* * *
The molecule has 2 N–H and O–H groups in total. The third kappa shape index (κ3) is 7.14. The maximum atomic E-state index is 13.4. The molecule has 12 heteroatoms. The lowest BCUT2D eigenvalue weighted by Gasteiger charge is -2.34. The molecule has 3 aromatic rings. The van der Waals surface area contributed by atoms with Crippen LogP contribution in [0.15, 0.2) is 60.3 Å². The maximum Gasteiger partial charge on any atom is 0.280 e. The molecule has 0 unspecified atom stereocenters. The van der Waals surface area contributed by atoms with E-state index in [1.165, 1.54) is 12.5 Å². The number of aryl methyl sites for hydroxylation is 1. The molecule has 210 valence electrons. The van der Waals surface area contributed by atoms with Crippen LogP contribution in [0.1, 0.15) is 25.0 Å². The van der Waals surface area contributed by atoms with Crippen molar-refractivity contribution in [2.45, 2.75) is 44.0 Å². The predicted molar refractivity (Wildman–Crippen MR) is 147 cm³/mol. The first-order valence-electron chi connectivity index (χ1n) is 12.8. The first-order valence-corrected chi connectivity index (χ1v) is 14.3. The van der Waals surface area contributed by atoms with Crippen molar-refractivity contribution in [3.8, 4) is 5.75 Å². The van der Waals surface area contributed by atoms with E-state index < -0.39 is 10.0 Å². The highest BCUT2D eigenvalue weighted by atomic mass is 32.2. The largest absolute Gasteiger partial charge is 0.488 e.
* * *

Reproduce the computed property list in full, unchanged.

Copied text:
The molecule has 2 N–H and O–H groups in total. The third kappa shape index (κ3) is 7.14. The maximum atomic E-state index is 13.4. The molecule has 12 heteroatoms. The lowest BCUT2D eigenvalue weighted by Gasteiger charge is -2.34. The molecule has 3 aromatic rings. The van der Waals surface area contributed by atoms with Crippen LogP contribution in [0.15, 0.2) is 60.3 Å². The maximum Gasteiger partial charge on any atom is 0.280 e. The molecule has 0 unspecified atom stereocenters. The van der Waals surface area contributed by atoms with E-state index in [1.165, 1.54) is 12.5 Å². The number of aryl methyl sites for hydroxylation is 1. The molecule has 210 valence electrons. The van der Waals surface area contributed by atoms with Crippen LogP contribution in [0.1, 0.15) is 25.0 Å². The van der Waals surface area contributed by atoms with Crippen molar-refractivity contribution in [2.45, 2.75) is 44.0 Å². The predicted molar refractivity (Wildman–Crippen MR) is 147 cm³/mol. The first-order valence-electron chi connectivity index (χ1n) is 12.8. The first-order valence-corrected chi connectivity index (χ1v) is 14.3. The van der Waals surface area contributed by atoms with Crippen molar-refractivity contribution in [3.8, 4) is 5.75 Å². The van der Waals surface area contributed by atoms with E-state index < -0.39 is 10.0 Å². The highest BCUT2D eigenvalue weighted by atomic mass is 32.2. The largest absolute Gasteiger partial charge is 0.488 e.